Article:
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Is Cambodia refusing to protect persecuted Christians?

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Deep in the Cambodian jungle, Clothilde Le Coz meets Vietnamese refugees seeking asylum.

montagnardsblog.jpg [Related Image]
Banlung, Cambodia: A 17-year-old Montagnard left his home village in Vietnam with his 29-year-old brother. Both are fleeing Vietnam because of religious persecution. © Clothilde Le Coz

Over 100 ethnic Vietnamese are seeking asylum in Cambodia because of religious persecution. Animist groups, known as the Degar, have been living in the Vietnamese central highlands for thousands of years. Less than a century ago, the French gave them the name ‘Montagnards’, in reference to the mountains of Southeast Asia they were inhabiting.

Although numbers are incomplete, it is estimated that there are fewer than a million living there today.

Dubbed ‘moi’ or ‘savages’ by the Socialist Republic of Vietnam in the 1960s, the Montagnards often had no choice but to abandon their religious beliefs and traditions if they wanted to escape persecution.

In the course of colonization and with the presence of foreign missionaries, the Degar indigenous groups converted to Christianity.

They now practise Dêgar, an unsanctioned form of evangelical Christianity with a political twist – it combines distrust of government-controlled religious organizations with an aspiration for independence. It is known as the ‘evil way’ by the Vietnamese government.

‘We celebrate Christmas, Easter and other Christian holidays. We also get baptized by a priest and we read the Bible,’ a 32-year-old Montagnard says. Along with 4 companions, he is hiding in the remote northeastern Cambodian jungle.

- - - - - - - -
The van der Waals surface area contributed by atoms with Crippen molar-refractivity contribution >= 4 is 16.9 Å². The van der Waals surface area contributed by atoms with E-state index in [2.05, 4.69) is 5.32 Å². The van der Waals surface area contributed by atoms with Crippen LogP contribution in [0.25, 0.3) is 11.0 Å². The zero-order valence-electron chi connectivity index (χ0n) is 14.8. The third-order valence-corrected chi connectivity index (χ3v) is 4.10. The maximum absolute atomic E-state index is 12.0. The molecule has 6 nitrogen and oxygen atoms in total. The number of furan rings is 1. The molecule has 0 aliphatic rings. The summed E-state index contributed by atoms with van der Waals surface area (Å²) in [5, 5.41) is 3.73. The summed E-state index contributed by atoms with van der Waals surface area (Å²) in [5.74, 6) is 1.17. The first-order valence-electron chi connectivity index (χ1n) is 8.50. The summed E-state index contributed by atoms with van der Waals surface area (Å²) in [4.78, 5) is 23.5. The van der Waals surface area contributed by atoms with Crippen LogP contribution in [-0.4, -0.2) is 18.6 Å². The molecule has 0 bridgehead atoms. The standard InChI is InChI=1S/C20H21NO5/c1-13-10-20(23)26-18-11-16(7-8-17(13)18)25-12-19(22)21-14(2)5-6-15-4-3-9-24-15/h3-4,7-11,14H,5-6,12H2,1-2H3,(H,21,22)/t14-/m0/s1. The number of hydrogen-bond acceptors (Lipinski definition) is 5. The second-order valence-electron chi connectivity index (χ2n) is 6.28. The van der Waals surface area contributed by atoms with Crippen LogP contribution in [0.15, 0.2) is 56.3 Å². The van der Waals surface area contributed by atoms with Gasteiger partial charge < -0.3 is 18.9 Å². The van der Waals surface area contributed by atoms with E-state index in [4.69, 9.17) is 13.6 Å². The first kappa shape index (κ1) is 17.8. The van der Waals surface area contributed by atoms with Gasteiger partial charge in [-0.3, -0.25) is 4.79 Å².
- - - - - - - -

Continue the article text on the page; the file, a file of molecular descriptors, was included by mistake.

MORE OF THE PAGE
He admits that he felt relieved when he left his homeland. ‘It has become impossible to live in our village because we are Christians and we come from an ethnic minority. We cannot build our church and we are not allowed to pray together. We still gather and we pray in silence. Singing would be too dangerous,’ he adds. He hopes that Cambodia will bring better days and greater freedom.

Back home in Gia Lai province in central Vietnam the five companions are all farmers. They cultivate rice and cassava, but their lands have become barely enough to survive as rubber companies have filled most of the space.

‘Because of our religion, we are followed by the local authorities when we get in the fields. They want to check if we gather [to pray],’ the 29-year-old leader of a prayer group says.

Before he left Vietnam, he had to participate in a TV advertisement to discourage others from fleeing. ‘It was meant to promote the work of the police. In the ad, I had to say how bad it was for us in Cambodia and that nobody should go,’ he reveals.

He had been arrested once before, so his activities were no secret to the police. Yet, despite what he said in the advertisement, this is now the fourth time he has fled Vietnam.

The only hope for these 5 refugees is to reach the offices of the United Nations in Cambodia’s capital, Phnom Penh, and make their case for asylum there, because UN representatives are regularly barred from entering the areas where refugees are hiding. All 5 are keeping their police summons with them, as proof of persecution at home.